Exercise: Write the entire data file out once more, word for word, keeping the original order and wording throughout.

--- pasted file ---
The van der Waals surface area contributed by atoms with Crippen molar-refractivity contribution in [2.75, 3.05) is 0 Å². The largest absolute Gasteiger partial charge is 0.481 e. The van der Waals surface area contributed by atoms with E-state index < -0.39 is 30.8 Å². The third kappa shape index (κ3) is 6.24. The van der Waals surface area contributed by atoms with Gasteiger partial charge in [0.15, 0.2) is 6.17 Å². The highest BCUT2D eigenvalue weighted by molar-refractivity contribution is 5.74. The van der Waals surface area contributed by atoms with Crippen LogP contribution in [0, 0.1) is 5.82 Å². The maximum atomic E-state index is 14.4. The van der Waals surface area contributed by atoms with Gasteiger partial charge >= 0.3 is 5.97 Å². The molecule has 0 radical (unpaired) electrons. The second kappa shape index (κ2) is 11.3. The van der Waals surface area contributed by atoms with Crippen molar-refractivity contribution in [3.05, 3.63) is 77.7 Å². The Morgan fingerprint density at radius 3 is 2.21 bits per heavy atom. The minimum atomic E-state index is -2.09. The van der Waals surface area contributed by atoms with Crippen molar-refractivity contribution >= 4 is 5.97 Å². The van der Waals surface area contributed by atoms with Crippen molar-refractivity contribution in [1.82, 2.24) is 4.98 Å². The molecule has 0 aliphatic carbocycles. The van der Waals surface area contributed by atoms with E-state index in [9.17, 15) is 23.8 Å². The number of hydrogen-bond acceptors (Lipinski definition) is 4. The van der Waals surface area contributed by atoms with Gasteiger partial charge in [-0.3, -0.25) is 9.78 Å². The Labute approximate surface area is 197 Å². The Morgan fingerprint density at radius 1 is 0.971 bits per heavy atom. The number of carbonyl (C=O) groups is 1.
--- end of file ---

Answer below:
The van der Waals surface area contributed by atoms with Crippen molar-refractivity contribution in [2.75, 3.05) is 0 Å². The largest absolute Gasteiger partial charge is 0.481 e. The van der Waals surface area contributed by atoms with E-state index < -0.39 is 30.8 Å². The third kappa shape index (κ3) is 6.24. The van der Waals surface area contributed by atoms with Gasteiger partial charge in [0.15, 0.2) is 6.17 Å². The highest BCUT2D eigenvalue weighted by molar-refractivity contribution is 5.74. The van der Waals surface area contributed by atoms with Crippen LogP contribution in [0, 0.1) is 5.82 Å². The maximum atomic E-state index is 14.4. The van der Waals surface area contributed by atoms with Gasteiger partial charge >= 0.3 is 5.97 Å². The molecule has 0 radical (unpaired) electrons. The second kappa shape index (κ2) is 11.3. The van der Waals surface area contributed by atoms with Crippen molar-refractivity contribution in [3.05, 3.63) is 77.7 Å². The Morgan fingerprint density at radius 3 is 2.21 bits per heavy atom. The minimum atomic E-state index is -2.09. The van der Waals surface area contributed by atoms with Crippen molar-refractivity contribution >= 4 is 5.97 Å². The van der Waals surface area contributed by atoms with Crippen molar-refractivity contribution in [1.82, 2.24) is 4.98 Å². The molecule has 0 aliphatic carbocycles. The van der Waals surface area contributed by atoms with E-state index in [9.17, 15) is 23.8 Å². The number of hydrogen-bond acceptors (Lipinski definition) is 4. The van der Waals surface area contributed by atoms with Gasteiger partial charge in [-0.3, -0.25) is 9.78 Å². The Labute approximate surface area is 197 Å². The Morgan fingerprint density at radius 1 is 0.971 bits per heavy atom. The number of carbonyl (C=O) groups is 1.